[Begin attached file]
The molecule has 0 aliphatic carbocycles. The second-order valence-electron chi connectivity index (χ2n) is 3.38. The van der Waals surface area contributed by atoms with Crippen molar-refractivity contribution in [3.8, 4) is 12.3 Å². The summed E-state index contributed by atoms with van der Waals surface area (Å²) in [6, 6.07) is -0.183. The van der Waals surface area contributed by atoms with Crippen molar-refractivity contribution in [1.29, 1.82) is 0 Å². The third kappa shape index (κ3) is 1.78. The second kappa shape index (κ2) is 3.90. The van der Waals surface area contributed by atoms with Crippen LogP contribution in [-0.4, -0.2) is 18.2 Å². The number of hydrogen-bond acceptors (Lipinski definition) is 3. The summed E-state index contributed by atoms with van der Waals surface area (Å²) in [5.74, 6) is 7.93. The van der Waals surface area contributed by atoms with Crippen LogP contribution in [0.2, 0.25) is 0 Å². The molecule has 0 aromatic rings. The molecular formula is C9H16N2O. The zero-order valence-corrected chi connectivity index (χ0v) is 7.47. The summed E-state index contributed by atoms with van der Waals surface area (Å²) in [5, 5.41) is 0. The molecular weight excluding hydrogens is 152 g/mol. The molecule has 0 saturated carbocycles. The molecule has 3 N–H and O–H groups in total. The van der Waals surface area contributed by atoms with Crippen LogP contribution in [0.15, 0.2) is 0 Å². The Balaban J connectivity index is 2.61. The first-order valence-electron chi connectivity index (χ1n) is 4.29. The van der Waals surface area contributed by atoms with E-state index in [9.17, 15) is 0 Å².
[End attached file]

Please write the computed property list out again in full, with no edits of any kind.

The molecule has 0 aliphatic carbocycles. The second-order valence-electron chi connectivity index (χ2n) is 3.38. The van der Waals surface area contributed by atoms with Crippen molar-refractivity contribution in [3.8, 4) is 12.3 Å². The summed E-state index contributed by atoms with van der Waals surface area (Å²) in [6, 6.07) is -0.183. The van der Waals surface area contributed by atoms with Crippen molar-refractivity contribution in [1.29, 1.82) is 0 Å². The third kappa shape index (κ3) is 1.78. The second kappa shape index (κ2) is 3.90. The van der Waals surface area contributed by atoms with Crippen LogP contribution in [-0.4, -0.2) is 18.2 Å². The number of hydrogen-bond acceptors (Lipinski definition) is 3. The summed E-state index contributed by atoms with van der Waals surface area (Å²) in [5.74, 6) is 7.93. The van der Waals surface area contributed by atoms with Crippen LogP contribution in [0.2, 0.25) is 0 Å². The molecule has 0 aromatic rings. The molecular formula is C9H16N2O. The zero-order valence-corrected chi connectivity index (χ0v) is 7.47. The summed E-state index contributed by atoms with van der Waals surface area (Å²) in [5, 5.41) is 0. The molecular weight excluding hydrogens is 152 g/mol. The molecule has 0 saturated carbocycles. The molecule has 3 N–H and O–H groups in total. The van der Waals surface area contributed by atoms with Crippen LogP contribution in [0.15, 0.2) is 0 Å². The Balaban J connectivity index is 2.61. The first-order valence-electron chi connectivity index (χ1n) is 4.29. The van der Waals surface area contributed by atoms with E-state index in [9.17, 15) is 0 Å².